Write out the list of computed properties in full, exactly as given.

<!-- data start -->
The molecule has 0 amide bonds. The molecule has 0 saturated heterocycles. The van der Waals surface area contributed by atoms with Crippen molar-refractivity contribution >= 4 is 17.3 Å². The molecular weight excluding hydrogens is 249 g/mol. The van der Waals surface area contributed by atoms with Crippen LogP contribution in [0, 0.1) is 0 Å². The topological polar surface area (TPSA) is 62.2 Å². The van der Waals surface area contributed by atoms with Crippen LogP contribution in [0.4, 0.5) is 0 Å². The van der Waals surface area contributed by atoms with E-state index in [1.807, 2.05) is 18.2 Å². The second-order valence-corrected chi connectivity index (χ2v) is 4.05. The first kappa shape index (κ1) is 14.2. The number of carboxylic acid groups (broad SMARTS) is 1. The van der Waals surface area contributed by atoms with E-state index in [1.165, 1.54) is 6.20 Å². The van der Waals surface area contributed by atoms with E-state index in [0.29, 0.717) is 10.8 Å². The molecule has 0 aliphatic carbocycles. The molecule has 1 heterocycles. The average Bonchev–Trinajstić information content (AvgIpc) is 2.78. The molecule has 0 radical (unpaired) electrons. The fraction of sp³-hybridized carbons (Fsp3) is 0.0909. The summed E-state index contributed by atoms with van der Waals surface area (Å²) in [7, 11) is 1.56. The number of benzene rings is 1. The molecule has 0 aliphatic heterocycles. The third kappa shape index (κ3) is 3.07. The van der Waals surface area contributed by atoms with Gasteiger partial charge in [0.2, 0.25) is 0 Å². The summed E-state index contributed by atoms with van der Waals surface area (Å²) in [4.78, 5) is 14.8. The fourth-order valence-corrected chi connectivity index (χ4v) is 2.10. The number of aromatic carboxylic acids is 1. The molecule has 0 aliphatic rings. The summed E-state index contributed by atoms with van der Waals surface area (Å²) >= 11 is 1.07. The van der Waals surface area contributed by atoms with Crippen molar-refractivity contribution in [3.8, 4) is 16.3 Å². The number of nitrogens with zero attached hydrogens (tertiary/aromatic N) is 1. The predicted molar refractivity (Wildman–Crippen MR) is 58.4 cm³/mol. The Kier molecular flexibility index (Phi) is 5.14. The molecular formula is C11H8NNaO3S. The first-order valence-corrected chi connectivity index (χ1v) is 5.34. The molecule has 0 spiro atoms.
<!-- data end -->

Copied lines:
The molecule has 0 amide bonds. The molecule has 0 saturated heterocycles. The van der Waals surface area contributed by atoms with Crippen molar-refractivity contribution >= 4 is 17.3 Å². The molecular weight excluding hydrogens is 249 g/mol. The van der Waals surface area contributed by atoms with Crippen LogP contribution in [0, 0.1) is 0 Å². The topological polar surface area (TPSA) is 62.2 Å². The van der Waals surface area contributed by atoms with Crippen LogP contribution in [0.4, 0.5) is 0 Å². The van der Waals surface area contributed by atoms with E-state index in [1.807, 2.05) is 18.2 Å². The second-order valence-corrected chi connectivity index (χ2v) is 4.05. The first kappa shape index (κ1) is 14.2. The number of carboxylic acid groups (broad SMARTS) is 1. The van der Waals surface area contributed by atoms with E-state index in [1.165, 1.54) is 6.20 Å². The van der Waals surface area contributed by atoms with E-state index in [0.29, 0.717) is 10.8 Å². The molecule has 0 aliphatic carbocycles. The molecule has 1 heterocycles. The average Bonchev–Trinajstić information content (AvgIpc) is 2.78. The molecule has 0 radical (unpaired) electrons. The fraction of sp³-hybridized carbons (Fsp3) is 0.0909. The summed E-state index contributed by atoms with van der Waals surface area (Å²) in [7, 11) is 1.56. The number of benzene rings is 1. The molecule has 0 aliphatic heterocycles. The third kappa shape index (κ3) is 3.07. The van der Waals surface area contributed by atoms with Gasteiger partial charge in [0.2, 0.25) is 0 Å². The summed E-state index contributed by atoms with van der Waals surface area (Å²) in [4.78, 5) is 14.8. The fourth-order valence-corrected chi connectivity index (χ4v) is 2.10. The number of aromatic carboxylic acids is 1. The molecule has 0 aliphatic rings. The summed E-state index contributed by atoms with van der Waals surface area (Å²) >= 11 is 1.07. The van der Waals surface area contributed by atoms with Crippen molar-refractivity contribution in [3.8, 4) is 16.3 Å². The number of nitrogens with zero attached hydrogens (tertiary/aromatic N) is 1. The predicted molar refractivity (Wildman–Crippen MR) is 58.4 cm³/mol. The Kier molecular flexibility index (Phi) is 5.14. The molecular formula is C11H8NNaO3S. The first-order valence-corrected chi connectivity index (χ1v) is 5.34. The molecule has 0 spiro atoms.